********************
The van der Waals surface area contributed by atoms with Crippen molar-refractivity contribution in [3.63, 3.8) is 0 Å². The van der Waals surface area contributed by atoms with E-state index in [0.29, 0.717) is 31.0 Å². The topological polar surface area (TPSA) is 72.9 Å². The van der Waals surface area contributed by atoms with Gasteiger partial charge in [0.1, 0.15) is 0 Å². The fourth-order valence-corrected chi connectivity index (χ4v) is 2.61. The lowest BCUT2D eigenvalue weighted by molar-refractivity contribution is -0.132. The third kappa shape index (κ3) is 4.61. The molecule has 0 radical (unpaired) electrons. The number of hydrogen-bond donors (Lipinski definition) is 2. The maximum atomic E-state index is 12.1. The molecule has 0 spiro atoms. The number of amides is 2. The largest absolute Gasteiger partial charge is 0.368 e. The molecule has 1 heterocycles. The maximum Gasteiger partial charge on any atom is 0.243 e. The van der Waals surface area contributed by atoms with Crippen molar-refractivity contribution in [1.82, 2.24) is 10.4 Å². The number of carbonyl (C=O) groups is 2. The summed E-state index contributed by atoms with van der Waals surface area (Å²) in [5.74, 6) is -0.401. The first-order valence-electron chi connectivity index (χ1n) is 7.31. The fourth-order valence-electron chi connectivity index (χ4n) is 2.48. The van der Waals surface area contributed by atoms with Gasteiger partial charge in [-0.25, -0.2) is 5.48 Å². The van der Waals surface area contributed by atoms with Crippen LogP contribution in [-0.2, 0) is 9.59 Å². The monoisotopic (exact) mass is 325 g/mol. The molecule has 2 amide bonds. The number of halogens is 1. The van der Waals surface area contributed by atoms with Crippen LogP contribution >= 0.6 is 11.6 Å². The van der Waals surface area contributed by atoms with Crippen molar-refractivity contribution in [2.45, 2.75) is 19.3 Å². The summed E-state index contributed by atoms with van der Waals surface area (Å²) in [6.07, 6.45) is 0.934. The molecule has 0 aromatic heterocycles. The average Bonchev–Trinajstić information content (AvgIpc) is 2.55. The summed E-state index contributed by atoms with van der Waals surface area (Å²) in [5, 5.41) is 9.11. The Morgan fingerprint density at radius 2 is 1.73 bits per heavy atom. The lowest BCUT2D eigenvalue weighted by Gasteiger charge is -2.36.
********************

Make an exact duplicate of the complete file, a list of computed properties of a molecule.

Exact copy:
The van der Waals surface area contributed by atoms with Crippen molar-refractivity contribution in [3.63, 3.8) is 0 Å². The van der Waals surface area contributed by atoms with E-state index in [0.29, 0.717) is 31.0 Å². The topological polar surface area (TPSA) is 72.9 Å². The van der Waals surface area contributed by atoms with Gasteiger partial charge in [0.1, 0.15) is 0 Å². The fourth-order valence-corrected chi connectivity index (χ4v) is 2.61. The lowest BCUT2D eigenvalue weighted by molar-refractivity contribution is -0.132. The third kappa shape index (κ3) is 4.61. The molecule has 0 radical (unpaired) electrons. The number of hydrogen-bond donors (Lipinski definition) is 2. The maximum atomic E-state index is 12.1. The molecule has 0 spiro atoms. The number of amides is 2. The largest absolute Gasteiger partial charge is 0.368 e. The molecule has 1 heterocycles. The maximum Gasteiger partial charge on any atom is 0.243 e. The van der Waals surface area contributed by atoms with Crippen molar-refractivity contribution in [1.82, 2.24) is 10.4 Å². The number of carbonyl (C=O) groups is 2. The summed E-state index contributed by atoms with van der Waals surface area (Å²) in [5.74, 6) is -0.401. The first-order valence-electron chi connectivity index (χ1n) is 7.31. The fourth-order valence-electron chi connectivity index (χ4n) is 2.48. The van der Waals surface area contributed by atoms with Gasteiger partial charge in [-0.25, -0.2) is 5.48 Å². The van der Waals surface area contributed by atoms with Crippen LogP contribution in [-0.2, 0) is 9.59 Å². The monoisotopic (exact) mass is 325 g/mol. The molecule has 2 amide bonds. The number of halogens is 1. The van der Waals surface area contributed by atoms with Crippen LogP contribution >= 0.6 is 11.6 Å². The van der Waals surface area contributed by atoms with Crippen molar-refractivity contribution in [2.45, 2.75) is 19.3 Å². The summed E-state index contributed by atoms with van der Waals surface area (Å²) in [6.07, 6.45) is 0.934. The molecule has 0 aromatic heterocycles. The average Bonchev–Trinajstić information content (AvgIpc) is 2.55. The summed E-state index contributed by atoms with van der Waals surface area (Å²) in [5, 5.41) is 9.11. The Morgan fingerprint density at radius 2 is 1.73 bits per heavy atom. The lowest BCUT2D eigenvalue weighted by Gasteiger charge is -2.36.